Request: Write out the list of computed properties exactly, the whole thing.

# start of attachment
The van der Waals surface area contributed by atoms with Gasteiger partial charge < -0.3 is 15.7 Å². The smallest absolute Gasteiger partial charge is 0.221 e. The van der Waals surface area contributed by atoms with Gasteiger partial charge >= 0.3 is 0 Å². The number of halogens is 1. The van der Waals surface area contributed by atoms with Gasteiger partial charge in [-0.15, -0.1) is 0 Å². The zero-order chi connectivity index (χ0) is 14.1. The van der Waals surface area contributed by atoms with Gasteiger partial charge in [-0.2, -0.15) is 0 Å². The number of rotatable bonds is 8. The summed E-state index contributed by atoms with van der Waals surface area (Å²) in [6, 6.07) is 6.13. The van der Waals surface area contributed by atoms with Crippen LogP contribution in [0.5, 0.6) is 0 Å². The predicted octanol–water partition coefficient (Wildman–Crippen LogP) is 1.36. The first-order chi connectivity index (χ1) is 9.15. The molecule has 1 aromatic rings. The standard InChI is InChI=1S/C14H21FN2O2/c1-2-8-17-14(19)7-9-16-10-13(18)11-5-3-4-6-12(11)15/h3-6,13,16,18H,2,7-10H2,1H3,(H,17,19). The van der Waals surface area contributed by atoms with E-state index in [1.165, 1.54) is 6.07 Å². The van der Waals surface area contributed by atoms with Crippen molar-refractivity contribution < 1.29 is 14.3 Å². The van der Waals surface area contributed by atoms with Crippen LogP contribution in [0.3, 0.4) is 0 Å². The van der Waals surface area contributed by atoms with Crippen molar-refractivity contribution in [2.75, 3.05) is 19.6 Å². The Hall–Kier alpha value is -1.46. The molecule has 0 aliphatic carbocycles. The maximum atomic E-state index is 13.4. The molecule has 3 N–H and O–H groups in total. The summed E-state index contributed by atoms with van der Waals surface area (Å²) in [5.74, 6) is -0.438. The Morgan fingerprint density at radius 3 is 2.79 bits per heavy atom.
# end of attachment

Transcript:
The van der Waals surface area contributed by atoms with Gasteiger partial charge < -0.3 is 15.7 Å². The smallest absolute Gasteiger partial charge is 0.221 e. The van der Waals surface area contributed by atoms with Gasteiger partial charge >= 0.3 is 0 Å². The number of halogens is 1. The van der Waals surface area contributed by atoms with Gasteiger partial charge in [-0.15, -0.1) is 0 Å². The zero-order chi connectivity index (χ0) is 14.1. The van der Waals surface area contributed by atoms with Gasteiger partial charge in [-0.2, -0.15) is 0 Å². The number of rotatable bonds is 8. The summed E-state index contributed by atoms with van der Waals surface area (Å²) in [6, 6.07) is 6.13. The van der Waals surface area contributed by atoms with Crippen LogP contribution in [0.5, 0.6) is 0 Å². The predicted octanol–water partition coefficient (Wildman–Crippen LogP) is 1.36. The first-order chi connectivity index (χ1) is 9.15. The molecule has 1 aromatic rings. The standard InChI is InChI=1S/C14H21FN2O2/c1-2-8-17-14(19)7-9-16-10-13(18)11-5-3-4-6-12(11)15/h3-6,13,16,18H,2,7-10H2,1H3,(H,17,19). The van der Waals surface area contributed by atoms with E-state index in [1.165, 1.54) is 6.07 Å². The van der Waals surface area contributed by atoms with Crippen molar-refractivity contribution < 1.29 is 14.3 Å². The van der Waals surface area contributed by atoms with Crippen LogP contribution in [0.3, 0.4) is 0 Å². The van der Waals surface area contributed by atoms with Crippen molar-refractivity contribution in [2.75, 3.05) is 19.6 Å². The Hall–Kier alpha value is -1.46. The molecule has 0 aliphatic carbocycles. The maximum atomic E-state index is 13.4. The molecule has 3 N–H and O–H groups in total. The summed E-state index contributed by atoms with van der Waals surface area (Å²) in [5.74, 6) is -0.438. The Morgan fingerprint density at radius 3 is 2.79 bits per heavy atom.